Hong Kong In Crisis: Hundreds Of Flights Cancelled Amid Protests & Strikes

Continued mass protests in Hong Kong have forced local carriers Cathay Pacific and Hong Kong Airlines to cancel hundreds of flights between them. Alongside wider disruptions, striking aviation workers have severely reduced airlines’ ability to run services into and out of the regional hub.

A Cathay Pacific Airbus A350 at Hong Kong International Airport
Cathay Pacific and Hong Kong Airlines were forced to cancel over 180 flights between them on Monday. Photo: 瑞丽江的河水/Wikimedia

The fifth day of protests

Hong Kong witnessed more civil unrest over the weekend in reaction to a proposed extradition bill which will represent a significant change in the power dynamic with Beijing. Many Hong Kongers see the bill as an infringement of the governing principle of ‘one country, two systems’.

The Hong Kong protests spilled over into their fifth consecutive day and, as of yet, show no sign of dying down. The protests have also been compounded by a general strike, the first in Hong Kong for over fifty years.

As reported by CNN today, more than half of the 2,300 aviation workers who joined the general strike are Cathay Pacific cabin crew and pilots. As a result of this severely reduced capacity and wider disruption of services, Cathay Pacific issued a travel advisory for passengers traveling into and out of Hong Kong International Airport.

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As Hong Kong’s largest airline, Cathay Pacific has been worst affected by the current unrest caused by the Hong Kong protests, having been forced to cancel 150 flights. Cathay Pacific’s smaller competitor, Hong Kong Airlines, has also suffered as a result of the disruption, itself forced to cancel 30 flights.

A Hong Kong Airlines jet on the runway in Hong Kong
Clashes between protestors and Hong Kong police have affected hundreds of flights. Photo: Benson Kua via Flickr

Cathay Pacific’s wider fortunes

The unexpected chaos caused by the Hong Kong protests will undoubtedly have an effect on Cathay Pacific’s revenues in the short term. Lost revenue from canceled flights can quickly add up, especially when costs associated with passenger compensation and general administration are taken into account.

However, Cathay Pacific posted an impressive profit of $293 million for 2018, following a loss of $160 million in 2017. This recent turnaround in fortunes came about as a result of strong performance in both its freight and passenger operations.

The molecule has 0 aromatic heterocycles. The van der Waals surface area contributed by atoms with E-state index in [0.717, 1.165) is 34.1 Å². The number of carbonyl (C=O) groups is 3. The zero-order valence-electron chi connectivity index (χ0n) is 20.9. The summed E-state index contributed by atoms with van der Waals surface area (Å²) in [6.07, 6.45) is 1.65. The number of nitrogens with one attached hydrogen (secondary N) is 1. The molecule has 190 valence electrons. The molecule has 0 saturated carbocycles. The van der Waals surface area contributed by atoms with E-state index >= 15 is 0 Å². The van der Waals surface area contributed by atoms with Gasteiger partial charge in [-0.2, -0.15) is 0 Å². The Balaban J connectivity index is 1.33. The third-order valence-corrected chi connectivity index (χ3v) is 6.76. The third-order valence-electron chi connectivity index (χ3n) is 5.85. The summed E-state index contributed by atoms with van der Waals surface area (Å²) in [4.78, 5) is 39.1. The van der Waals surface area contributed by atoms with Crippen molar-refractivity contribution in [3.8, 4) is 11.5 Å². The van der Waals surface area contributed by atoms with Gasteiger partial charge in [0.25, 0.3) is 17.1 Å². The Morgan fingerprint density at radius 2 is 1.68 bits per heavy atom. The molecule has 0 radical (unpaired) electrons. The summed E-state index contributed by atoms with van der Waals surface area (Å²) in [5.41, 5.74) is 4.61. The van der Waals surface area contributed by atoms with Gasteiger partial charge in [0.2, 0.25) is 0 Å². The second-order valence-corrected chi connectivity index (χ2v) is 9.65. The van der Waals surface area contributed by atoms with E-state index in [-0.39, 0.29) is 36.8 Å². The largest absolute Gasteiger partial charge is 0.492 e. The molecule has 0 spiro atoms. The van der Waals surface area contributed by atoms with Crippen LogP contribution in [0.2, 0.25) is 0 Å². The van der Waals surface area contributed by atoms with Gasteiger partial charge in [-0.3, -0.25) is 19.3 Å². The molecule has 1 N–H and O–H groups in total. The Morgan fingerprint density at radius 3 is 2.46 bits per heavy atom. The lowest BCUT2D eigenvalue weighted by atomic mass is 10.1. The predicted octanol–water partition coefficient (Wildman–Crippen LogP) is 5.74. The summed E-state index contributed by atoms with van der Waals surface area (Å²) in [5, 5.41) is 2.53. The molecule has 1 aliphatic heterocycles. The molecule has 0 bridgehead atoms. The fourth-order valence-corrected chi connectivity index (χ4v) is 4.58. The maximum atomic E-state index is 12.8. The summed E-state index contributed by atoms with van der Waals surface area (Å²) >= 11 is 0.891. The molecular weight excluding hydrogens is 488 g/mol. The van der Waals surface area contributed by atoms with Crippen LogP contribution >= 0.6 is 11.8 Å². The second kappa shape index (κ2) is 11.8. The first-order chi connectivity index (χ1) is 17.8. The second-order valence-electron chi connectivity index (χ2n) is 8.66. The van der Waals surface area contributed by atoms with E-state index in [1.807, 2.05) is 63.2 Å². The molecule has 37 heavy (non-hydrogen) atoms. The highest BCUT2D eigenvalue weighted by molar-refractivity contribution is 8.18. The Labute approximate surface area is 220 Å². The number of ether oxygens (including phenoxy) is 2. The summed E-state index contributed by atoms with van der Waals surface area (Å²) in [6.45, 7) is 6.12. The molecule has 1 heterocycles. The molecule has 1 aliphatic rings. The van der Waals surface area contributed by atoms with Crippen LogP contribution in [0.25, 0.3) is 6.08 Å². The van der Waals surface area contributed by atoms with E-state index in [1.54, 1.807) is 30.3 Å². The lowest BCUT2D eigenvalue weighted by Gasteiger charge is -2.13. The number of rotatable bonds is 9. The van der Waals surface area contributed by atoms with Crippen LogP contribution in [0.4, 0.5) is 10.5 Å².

At the start of the year, Cathay Pacific announced plans to expand its route offering out of Hong Kong to take advantage of further passenger growth. It also recently completed a takeover of Hong Kong Express, the budget carrier also based out of Hong Kong International Airport.

The deal, reportedly worth $632 million, means that three of the four airlines based out of Hong Kong are now owned by Cathay Pacific.

An HK Express jet on the runway at Hong Kong
Cathay Pacific now has a firm hold over the Hong Kong air markets. Photo: lasta29 via Flickr

How do airlines deal with major disruptions?

Disruptions on this scale tend to be rare, but small delays and cancellations due to weather or aircraft issues are common.

One of the first steps to minimizing disruption for passengers is communication. Early warnings via text or email can save customers a fruitless journey in the case of an outright flight cancellation. If enough notice is given, they may also have time to make alternative travel arrangements.

The Hong Kong disruptions have affected hundreds of flights, so the possibility of securing a valid rebooked flight, in this case, is minimal.

Cathay Pacific has, however, released a statement announcing that all rerouting and rebooking charges will be waived worldwide on Cathay Pacific and Cathay Dragon flights.

Have you been affected by problems at Cathay Pacific or Hong Kong Airlines? Let us know in the comments.

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